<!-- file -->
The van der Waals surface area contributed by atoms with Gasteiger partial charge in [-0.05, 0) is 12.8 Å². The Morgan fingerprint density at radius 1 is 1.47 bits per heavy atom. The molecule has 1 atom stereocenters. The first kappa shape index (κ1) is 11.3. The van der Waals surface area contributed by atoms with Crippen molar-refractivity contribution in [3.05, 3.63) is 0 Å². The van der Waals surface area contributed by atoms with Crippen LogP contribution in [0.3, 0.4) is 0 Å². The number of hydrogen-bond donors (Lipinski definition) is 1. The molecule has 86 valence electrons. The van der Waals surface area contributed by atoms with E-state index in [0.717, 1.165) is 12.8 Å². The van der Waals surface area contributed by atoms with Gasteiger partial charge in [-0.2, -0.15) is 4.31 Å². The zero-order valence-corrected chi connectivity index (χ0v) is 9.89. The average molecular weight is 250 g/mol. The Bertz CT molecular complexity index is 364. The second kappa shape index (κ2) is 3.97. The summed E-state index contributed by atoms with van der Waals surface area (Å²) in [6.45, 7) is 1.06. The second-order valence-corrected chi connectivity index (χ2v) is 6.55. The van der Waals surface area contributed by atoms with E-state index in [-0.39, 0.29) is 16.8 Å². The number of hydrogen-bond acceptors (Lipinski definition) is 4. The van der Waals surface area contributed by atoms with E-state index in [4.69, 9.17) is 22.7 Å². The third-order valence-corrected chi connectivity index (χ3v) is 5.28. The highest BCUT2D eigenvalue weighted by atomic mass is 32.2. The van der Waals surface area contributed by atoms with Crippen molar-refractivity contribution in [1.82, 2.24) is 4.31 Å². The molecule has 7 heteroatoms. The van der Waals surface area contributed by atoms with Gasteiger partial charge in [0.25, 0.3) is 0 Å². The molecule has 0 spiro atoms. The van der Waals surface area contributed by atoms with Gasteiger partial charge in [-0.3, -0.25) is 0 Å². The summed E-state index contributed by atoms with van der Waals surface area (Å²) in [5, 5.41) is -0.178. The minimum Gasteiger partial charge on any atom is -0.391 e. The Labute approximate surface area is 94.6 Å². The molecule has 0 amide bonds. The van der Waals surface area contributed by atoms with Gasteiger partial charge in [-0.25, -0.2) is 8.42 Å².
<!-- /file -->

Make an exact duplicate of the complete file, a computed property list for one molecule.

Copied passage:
The van der Waals surface area contributed by atoms with Gasteiger partial charge in [-0.05, 0) is 12.8 Å². The Morgan fingerprint density at radius 1 is 1.47 bits per heavy atom. The molecule has 1 atom stereocenters. The first kappa shape index (κ1) is 11.3. The van der Waals surface area contributed by atoms with Crippen molar-refractivity contribution in [3.05, 3.63) is 0 Å². The van der Waals surface area contributed by atoms with Crippen LogP contribution in [0.3, 0.4) is 0 Å². The number of hydrogen-bond donors (Lipinski definition) is 1. The molecule has 86 valence electrons. The van der Waals surface area contributed by atoms with E-state index in [0.717, 1.165) is 12.8 Å². The van der Waals surface area contributed by atoms with Gasteiger partial charge in [-0.2, -0.15) is 4.31 Å². The zero-order valence-corrected chi connectivity index (χ0v) is 9.89. The average molecular weight is 250 g/mol. The Bertz CT molecular complexity index is 364. The second kappa shape index (κ2) is 3.97. The summed E-state index contributed by atoms with van der Waals surface area (Å²) in [6.45, 7) is 1.06. The second-order valence-corrected chi connectivity index (χ2v) is 6.55. The van der Waals surface area contributed by atoms with E-state index in [-0.39, 0.29) is 16.8 Å². The number of hydrogen-bond acceptors (Lipinski definition) is 4. The van der Waals surface area contributed by atoms with E-state index in [4.69, 9.17) is 22.7 Å². The third-order valence-corrected chi connectivity index (χ3v) is 5.28. The highest BCUT2D eigenvalue weighted by atomic mass is 32.2. The van der Waals surface area contributed by atoms with Crippen molar-refractivity contribution in [1.82, 2.24) is 4.31 Å². The molecule has 7 heteroatoms. The van der Waals surface area contributed by atoms with Gasteiger partial charge in [0.25, 0.3) is 0 Å². The molecule has 0 spiro atoms. The van der Waals surface area contributed by atoms with Gasteiger partial charge in [-0.3, -0.25) is 0 Å². The summed E-state index contributed by atoms with van der Waals surface area (Å²) in [5, 5.41) is -0.178. The minimum Gasteiger partial charge on any atom is -0.391 e. The Labute approximate surface area is 94.6 Å². The molecule has 0 amide bonds. The van der Waals surface area contributed by atoms with Gasteiger partial charge in [-0.25, -0.2) is 8.42 Å².